Here is another post in our ongoing series on the news, lawsuits and updates around 1099 staffing in healthcare. Please check back with us to see the latest as we follow the stories and bring the latest to you.
Rolling the dice with a 1099 nurse staffing agency continues to get riskier for healthcare facilities. The warning signs that federal agencies have been training their attention on employee misclassification can’t be ignored, especially in the healthcare world.
As the gig economy in healthcare continues to grow, facilities that rely on staffing agencies to fill their shifts must reevaluate the risks that come with using agencies that provide 1099 nurses (hired as independent contractors by a staffing agency). There has been a sea change in enforcement at the federal level which is now becoming a tidal wave as states — and now private litigants — step up their enforcement efforts.
Here’s a rundown of the federal sea change and how one nurse lawsuit in California continues to demonstrate that 1099 nurse staffing is the riskier option for facilities.
What is Employee Misclassification?
An employee misclassification lawsuit involves claims that a business is hiring workers as independent contractors (usually for ease and for the cost savings), but then treating those workers as employees.
When a business wants to cut costs and avoid the responsibilities that come with being an employer by hiring a 1099 contractor, one big tradeoff is that it must sacrifice its control over the worker. As soon as the business starts to direct and control their 1099 contractor in the work that they perform, the façade of “contractor” begins to chip away.
Big Federal Moves
In December 2021, two of the big players charged with enforcing federal labor law entered into a Memorandum of Understanding (MOU). With the MOU, the U.S. Department of Labor, Wage and Hour Division and the National Labor Relations Board sought to strengthen their “collaborative relationship” in an effort to “maximize the enforcement” of federal labor laws. One of the areas for increased information sharing and collaboration specifically mentioned in the MOU was employee misclassification.
With the MOU in place, the Department of Labor has been busy investigating employers, including healthcare staffing agencies and facilities. Between 2020 and 2022 it launched over 1,200 home care and nursing care investigations, finding violations in almost 89% of cases. As a result of these investigations, the state recovered over $16 million in back wages and liquidated damages, and over $150,000 in civil penalties.
The wave of federal enforcement of healthcare worker misclassification is growing as states and private litigants follow suit. Here’s a look at one recent nurse lawsuit which was filed under the California Private Attorney General Act (PAGA), which allows individual workers to privately enforce labor laws through litigation.
1099 Lawsuit Spotlight: California
California Healthcare Staffing Agency Agrees to $1 Million Settlement for Nurse Suit Alleging Employee Misclassification
Workers for a California-based mobile app healthcare staffing company filed this case alleging that they were improperly classified as independent contractors. Specifically, their complaint alleged that the staffing agency engaged in a pattern of willful misclassification and had, among other things:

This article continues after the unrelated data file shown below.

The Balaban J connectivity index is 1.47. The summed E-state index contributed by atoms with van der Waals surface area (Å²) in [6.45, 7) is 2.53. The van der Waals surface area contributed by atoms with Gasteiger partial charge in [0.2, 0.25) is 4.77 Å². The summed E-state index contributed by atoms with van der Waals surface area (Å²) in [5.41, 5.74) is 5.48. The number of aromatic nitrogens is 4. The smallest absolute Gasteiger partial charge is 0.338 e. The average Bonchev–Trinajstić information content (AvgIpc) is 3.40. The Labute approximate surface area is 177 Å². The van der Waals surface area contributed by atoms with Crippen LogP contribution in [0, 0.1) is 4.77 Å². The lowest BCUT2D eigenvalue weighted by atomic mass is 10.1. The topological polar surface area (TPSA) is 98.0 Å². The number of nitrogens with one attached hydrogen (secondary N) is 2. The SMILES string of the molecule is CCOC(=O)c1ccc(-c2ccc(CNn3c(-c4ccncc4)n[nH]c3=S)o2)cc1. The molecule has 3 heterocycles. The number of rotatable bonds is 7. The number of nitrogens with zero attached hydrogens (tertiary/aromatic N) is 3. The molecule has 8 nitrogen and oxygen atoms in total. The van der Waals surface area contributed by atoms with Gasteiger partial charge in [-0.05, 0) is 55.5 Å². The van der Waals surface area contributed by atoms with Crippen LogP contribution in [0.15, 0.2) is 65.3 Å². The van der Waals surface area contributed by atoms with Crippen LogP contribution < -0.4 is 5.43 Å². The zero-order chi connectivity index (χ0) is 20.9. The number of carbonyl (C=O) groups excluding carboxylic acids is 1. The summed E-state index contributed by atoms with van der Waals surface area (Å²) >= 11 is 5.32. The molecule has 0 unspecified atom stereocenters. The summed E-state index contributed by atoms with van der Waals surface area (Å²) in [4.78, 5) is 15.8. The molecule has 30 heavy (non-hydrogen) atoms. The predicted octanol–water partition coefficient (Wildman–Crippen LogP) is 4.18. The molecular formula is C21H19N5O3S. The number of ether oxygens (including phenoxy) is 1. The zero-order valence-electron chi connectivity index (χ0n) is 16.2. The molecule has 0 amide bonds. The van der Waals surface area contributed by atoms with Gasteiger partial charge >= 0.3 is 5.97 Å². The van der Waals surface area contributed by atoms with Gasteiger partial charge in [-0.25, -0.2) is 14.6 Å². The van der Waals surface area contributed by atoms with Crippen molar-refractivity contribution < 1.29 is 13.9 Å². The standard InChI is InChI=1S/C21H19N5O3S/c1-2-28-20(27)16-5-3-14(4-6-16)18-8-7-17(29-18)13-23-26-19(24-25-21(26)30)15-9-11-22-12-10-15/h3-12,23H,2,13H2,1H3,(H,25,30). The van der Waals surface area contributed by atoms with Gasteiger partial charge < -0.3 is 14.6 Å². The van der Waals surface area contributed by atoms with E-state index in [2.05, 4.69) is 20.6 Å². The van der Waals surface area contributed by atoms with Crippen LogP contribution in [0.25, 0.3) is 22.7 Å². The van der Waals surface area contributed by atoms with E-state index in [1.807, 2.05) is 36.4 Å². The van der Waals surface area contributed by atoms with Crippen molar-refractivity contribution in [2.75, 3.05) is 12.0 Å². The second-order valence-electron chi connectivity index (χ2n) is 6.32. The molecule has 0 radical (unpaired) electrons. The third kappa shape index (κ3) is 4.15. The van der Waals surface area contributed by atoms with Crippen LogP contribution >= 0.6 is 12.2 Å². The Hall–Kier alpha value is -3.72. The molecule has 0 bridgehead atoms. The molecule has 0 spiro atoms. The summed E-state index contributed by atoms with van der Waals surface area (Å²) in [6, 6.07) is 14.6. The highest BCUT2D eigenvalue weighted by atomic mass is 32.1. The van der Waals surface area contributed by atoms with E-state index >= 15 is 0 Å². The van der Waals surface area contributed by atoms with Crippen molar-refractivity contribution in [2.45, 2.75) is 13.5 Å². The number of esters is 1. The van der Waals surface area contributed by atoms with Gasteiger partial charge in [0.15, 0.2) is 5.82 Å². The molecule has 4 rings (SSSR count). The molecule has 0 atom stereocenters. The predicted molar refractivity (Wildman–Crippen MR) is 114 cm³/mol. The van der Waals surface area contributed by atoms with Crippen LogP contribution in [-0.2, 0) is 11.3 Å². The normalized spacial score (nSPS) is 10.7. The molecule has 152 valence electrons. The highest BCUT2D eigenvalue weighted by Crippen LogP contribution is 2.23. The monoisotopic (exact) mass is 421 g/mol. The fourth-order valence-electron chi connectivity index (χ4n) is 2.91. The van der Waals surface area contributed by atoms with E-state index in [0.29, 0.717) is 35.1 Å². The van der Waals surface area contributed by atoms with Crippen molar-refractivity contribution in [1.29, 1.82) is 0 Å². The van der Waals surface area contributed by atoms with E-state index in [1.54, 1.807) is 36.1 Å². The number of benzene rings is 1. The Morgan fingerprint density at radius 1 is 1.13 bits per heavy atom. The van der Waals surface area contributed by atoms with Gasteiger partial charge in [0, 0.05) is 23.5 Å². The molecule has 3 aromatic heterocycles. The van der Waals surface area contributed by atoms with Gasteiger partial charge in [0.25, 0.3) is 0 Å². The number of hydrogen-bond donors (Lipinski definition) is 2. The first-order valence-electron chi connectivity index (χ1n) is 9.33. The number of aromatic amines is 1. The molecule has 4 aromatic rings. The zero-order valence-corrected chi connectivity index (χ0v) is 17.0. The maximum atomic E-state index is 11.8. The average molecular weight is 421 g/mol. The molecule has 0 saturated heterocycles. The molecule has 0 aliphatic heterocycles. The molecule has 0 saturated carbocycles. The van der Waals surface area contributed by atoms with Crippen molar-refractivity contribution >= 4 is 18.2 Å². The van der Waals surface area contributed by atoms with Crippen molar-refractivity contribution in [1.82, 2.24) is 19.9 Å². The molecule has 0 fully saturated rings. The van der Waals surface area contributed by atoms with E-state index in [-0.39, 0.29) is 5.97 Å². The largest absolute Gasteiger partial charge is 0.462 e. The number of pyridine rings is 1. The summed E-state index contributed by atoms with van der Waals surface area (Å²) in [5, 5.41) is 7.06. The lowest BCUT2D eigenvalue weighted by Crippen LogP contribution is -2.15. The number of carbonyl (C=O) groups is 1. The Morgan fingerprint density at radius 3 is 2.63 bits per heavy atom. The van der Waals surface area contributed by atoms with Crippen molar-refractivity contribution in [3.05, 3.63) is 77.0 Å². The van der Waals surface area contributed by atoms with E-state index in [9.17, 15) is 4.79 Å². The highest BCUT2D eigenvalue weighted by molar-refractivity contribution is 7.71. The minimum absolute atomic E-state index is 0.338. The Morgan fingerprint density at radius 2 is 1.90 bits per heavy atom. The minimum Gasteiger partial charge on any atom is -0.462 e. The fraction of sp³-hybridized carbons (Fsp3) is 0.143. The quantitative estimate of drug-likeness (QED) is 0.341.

- Failed to provide adequate break times and uninterrupted meal periods and failed to compensate workers for these missed periods
- Failed to provide sick leave and notice of their accrued paid sick leave on their wage statements
- Improperly withheld amounts from workers’ wages to cover occupational accident insurance
- Failed to reimburse workers for necessary business expenses incurred as a result of their employment
While this California PAGA case is still pending, the court entered an order in October 2022, approving a proposed settlement for $1 million. This nurse lawsuit is a good reminder that states that allow PAGA-type actions add an extra incentive to workers to file employee misclassification actions.
As facilities look to healthcare staffing partners, the costs of doing business with a 1099 nurse staffing agency continue to rise. With employees incentivized to help with private enforcement of labor laws, the chances of a facility client getting caught in the legal crossfire are rising.
Fill Your Shifts With a W2 Nurse Staffing Partner You Can Trust
Nurse staffing and nurse lawsuits don’t have to go hand-in-hand. At IntelyCare, we don’t dance around the fact that we are the employer of our W2 nurses; we invest in their training and we directly manage and supervise them at every point. Reach out to us today so you can safely staff your facility with quality professionals — without the added risk.
Legal Disclaimer: This article contains general legal information, but it is not intended to constitute professional legal advice for any particular situation and should not be relied on as professional legal advice. Any references to the law may not be current as laws regularly change through updates in legislation, regulation, and caselaw at the federal and state level. Nothing in this article should be interpreted as creating an attorney-client relationship. If you have legal questions, you should seek the advice of an attorney licensed to practice in your jurisdiction.